Cognitive Behavioral Strategies

Lynne S. Gots, Ph.D.
Licensed Psychologist

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Got Anxiety? News from the ADAA Conference

By Lynne Gots, posted on April 16th, 2012.

My brain hurts. It’s overstuffed with the supersized servings of research data and clinical strategies I devoured during four days at the annual meeting of the Anxiety Disorders Association of America (ADAA). Each day I studied the catalogue of courses to decide which to attend, salivating at the rich array of workshops. It was like surveying the dessert table at a fancy Bar Mitzvah. I ended up sampling as many offerings as I could fit into my schedule until the last day, when just opening the meeting planner made me feel queasy.

And speaking of queasy, I picked up some useful tips on how to make the ultimate fake vomit and supplement it with YouTube vomit videos to provide realistic visual and sound effects when doing exposure therapy for emetophobia (the surprisingly common fear of vomiting). There’s even a site where you can customize the appearance of bodily emissions by typing in different ingested foods, and one where you can weigh in on the relative grossness of a gallery of vomit pictures. Who knew?  And if this is grossing you out, I can also help you with your overactive disgust reaction, having attended a workshop on the topic.

We anxiety specialists have so much fun!

I’ve been thinking about how to distill the volumes of information about anxiety into one pithy sound bite (a recommendation from the ethics workshop I attended on psychology and the media). Here’s what I’ve come up with:


It has a nice ring to it, and it’s paradoxical to boot, which fits with the mindfulness training I participated in.

But, in truth, learning how to accept anxiety (rather than fearing it and pushing it away) is a key component of all anxiety treatments across the spectrum of evidence-based practices.

For example, pure behaviorists define avoidance as a negative reinforcer (escaping from the aversive, anxiety-inducing stimulus relieves anxiety, thus making avoidance behaviors more likely to occur). Cognitive therapists emphasize the role of avoidance in perpetuating thinking errors such as catastrophic predictions about the outcome of an anxiety-producing situation. And proponents of the mindfulness and acceptance approaches suggest that experiential avoidance—turning away from negative emotions—promotes an unhelpful, judging state of mind that adds to the pain of anxiety.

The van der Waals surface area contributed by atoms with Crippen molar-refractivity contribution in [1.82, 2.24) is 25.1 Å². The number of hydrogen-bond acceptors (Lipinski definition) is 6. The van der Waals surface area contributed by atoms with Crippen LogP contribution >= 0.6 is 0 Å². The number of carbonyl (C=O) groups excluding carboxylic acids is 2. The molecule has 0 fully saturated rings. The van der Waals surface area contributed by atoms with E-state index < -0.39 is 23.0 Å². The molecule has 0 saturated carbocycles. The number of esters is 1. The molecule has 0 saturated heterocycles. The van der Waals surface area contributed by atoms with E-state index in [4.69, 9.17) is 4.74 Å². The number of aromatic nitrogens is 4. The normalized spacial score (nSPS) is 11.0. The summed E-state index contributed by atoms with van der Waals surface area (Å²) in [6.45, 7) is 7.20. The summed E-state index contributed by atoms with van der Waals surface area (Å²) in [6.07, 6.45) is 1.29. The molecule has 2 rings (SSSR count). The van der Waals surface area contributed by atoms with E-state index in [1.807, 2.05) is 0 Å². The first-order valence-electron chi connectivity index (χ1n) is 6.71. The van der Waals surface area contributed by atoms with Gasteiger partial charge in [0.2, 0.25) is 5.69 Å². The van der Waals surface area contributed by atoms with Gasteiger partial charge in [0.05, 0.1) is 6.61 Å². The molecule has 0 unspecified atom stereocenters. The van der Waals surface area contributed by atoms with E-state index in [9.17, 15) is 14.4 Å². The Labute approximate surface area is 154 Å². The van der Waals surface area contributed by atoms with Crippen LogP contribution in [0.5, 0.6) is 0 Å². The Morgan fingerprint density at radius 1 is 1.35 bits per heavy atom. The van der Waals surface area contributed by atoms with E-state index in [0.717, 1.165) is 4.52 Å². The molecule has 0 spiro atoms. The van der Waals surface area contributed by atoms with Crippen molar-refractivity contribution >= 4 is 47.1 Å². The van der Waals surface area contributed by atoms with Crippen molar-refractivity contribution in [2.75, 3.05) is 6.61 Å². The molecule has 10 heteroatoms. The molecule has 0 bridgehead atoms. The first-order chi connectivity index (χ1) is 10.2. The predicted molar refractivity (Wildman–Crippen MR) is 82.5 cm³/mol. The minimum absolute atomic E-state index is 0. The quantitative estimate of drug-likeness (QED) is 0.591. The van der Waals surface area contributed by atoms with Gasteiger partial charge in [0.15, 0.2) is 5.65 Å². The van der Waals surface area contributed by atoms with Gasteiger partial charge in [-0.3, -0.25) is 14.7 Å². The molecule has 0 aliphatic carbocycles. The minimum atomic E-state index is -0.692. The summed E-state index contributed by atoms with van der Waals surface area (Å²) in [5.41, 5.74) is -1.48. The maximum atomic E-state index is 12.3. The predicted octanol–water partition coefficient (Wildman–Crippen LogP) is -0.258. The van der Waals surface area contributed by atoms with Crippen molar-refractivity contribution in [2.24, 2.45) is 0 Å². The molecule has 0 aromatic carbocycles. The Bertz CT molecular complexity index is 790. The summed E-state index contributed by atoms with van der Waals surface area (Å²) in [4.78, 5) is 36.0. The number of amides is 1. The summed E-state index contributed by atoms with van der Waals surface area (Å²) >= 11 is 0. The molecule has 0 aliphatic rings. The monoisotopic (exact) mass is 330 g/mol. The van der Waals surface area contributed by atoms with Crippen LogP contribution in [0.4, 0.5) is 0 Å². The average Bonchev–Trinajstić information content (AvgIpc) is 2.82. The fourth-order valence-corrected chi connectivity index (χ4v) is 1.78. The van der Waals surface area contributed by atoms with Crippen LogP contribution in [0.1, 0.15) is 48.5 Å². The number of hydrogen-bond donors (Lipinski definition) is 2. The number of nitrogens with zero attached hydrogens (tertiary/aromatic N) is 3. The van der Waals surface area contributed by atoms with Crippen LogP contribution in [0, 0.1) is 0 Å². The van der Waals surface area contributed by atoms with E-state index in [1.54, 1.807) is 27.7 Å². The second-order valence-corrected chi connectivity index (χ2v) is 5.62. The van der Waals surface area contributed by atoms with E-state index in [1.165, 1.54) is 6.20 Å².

So, no matter what mechanism you invoke to explain it, avoidance makes anxiety worse.

This isn’t news to anybody who’s come to me for treatment. But learning about the latest research and clinical applications from the academic experts in the field has made me eager to try out some promising new techniques.

In the meantime, I need something to settle my brain—a mental antacid, so to speak. Catching up on the latest episode of Mad Men should do just fine.





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Posted in Acceptance and Mindfulness, Anxiety, Behavior Change, Generalized Anxiety Disorder, Health Anxiety, Obsessive Compulsive Disorder, Phobias, Self-help, Social Anxiety Disorder, Techniques |

This blog is intended solely for the purpose of entertainment and education. All remarks are meant as general information and should not be taken as personal diagnostic or therapeutic advice. If you choose to comment on a post, please do not include any information that could identify you as a patient or potential patient. Also, please refrain from making any testimonials about me or my practice, as my professional code of ethics does not permit me to publish such statements. Comments that I deem inappropriate for this forum will not be published.

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© 2008-2024 Lynne S. Gots, PhD. Photographs by Steven Marks Photography.